Transmission pipelines play a major role in efficiently moving gas from where it is produced to where it is consumed. Consumers benefit from consistent energy prices, and the cost savings provided by having an abundant, reliable, affordable source of domestic natural gas. Natural gas' affordability makes the U.S. the envy of the world..

Learn more at Energy In Depth 

Learn more at Energy In Depth 

Dallas News: Texas' State and Local Budgets got $26M a day from oil and gas industray in 2016 - and that's low

A report released from the Texas Oil and Gas Association calculated the extraordinary amount of government money generated by the industry. Oil and gas pumped $9.4 billion into government budgets through taxes and royalties in 2016. That adds up to $26 million each day, according to Todd Staples, TXOGA's president.

Natural gas pipelines play a crucial role in powering the economy by creating jobs, both directly and indirectly. Across the country, natural gas pipelines provide fuel for a growing number of industries, including domestic manufacturing, plastic and fertilizer production and electric power generation. State and local governments benefit by teaming with private companies to build strong local communities supported by well-paying jobs.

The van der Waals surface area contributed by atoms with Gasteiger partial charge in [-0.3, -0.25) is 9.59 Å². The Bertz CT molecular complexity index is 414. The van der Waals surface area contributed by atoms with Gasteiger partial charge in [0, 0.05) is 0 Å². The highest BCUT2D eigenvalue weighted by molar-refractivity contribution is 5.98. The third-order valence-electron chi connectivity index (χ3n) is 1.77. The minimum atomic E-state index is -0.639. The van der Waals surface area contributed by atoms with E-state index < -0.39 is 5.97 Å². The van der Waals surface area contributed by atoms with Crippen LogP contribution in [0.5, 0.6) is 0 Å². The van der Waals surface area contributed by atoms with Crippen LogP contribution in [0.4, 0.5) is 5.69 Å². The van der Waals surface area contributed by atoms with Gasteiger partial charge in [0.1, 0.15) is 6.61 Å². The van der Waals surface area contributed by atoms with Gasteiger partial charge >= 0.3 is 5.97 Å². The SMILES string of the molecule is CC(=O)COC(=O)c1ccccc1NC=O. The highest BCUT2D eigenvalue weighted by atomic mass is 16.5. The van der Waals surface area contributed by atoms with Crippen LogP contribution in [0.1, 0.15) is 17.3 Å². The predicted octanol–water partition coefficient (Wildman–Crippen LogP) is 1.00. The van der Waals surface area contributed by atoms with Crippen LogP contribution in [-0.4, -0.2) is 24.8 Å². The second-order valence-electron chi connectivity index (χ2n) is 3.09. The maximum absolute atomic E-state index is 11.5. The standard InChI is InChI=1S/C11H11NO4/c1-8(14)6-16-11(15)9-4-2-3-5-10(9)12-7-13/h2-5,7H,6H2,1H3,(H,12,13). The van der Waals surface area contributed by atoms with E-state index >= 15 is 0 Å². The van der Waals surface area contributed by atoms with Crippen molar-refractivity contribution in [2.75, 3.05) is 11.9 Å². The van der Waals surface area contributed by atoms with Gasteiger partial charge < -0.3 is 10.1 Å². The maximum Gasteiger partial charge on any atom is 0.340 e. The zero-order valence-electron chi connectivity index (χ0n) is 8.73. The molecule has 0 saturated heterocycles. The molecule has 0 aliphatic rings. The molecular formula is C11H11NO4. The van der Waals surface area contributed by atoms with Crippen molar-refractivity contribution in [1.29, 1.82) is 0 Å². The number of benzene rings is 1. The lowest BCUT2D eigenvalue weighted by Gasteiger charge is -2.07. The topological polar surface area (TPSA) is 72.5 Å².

Did you know the Oil and Gas Industry gives millions to schools, state and local governments, pays for roads and so much more?

What does investing $20 billion over 10 years in the Gulf Coast look like? More at 


With over 200,000+ miles of interstate natural gas pipelines, communicating with elected officials, communities and landowners is critical to helping each understand the value of pipeline operations. We treat landowners with respect. It is important for consumers to appreciate the valuable role pipelines play to deliver the benefits and quality of life we all enjoy.

Manufacturing grows at Fastest Pace since 2014, USA Today

The oil and gas industry fuels  growing jobs from manufacturing. "Manufacturers have mounted a solid comeback since last year, largely as a result of a partial rebound in oil prices that has spurred more drilling and related investment."

From IOGP's Number of the Week

If the US energy renaissance that has been playing out over the last ten years – driven by oil and natural gas – had never happened, 3 million jobs would not have been created.

ExxonMobil Perspectives blog

Oil is wealth. Not just wealth for producers, but wealth for everyone who uses it.
Article via Forbes

The historical use of cheaper, more-concentrated, and cleaner energy sources seems to be one of the most direct causes of economic growth. Even more importantly, it causes vast improvement in the human condition. Simply put, better sources of energy increase productivity and produce fewer negative externalities. This effect is huge. Cheap, abundant energy lifts nations out of poverty. China understands this. Failure to secure energy supplies dooms nations to collapse. The Mayans found this out too late.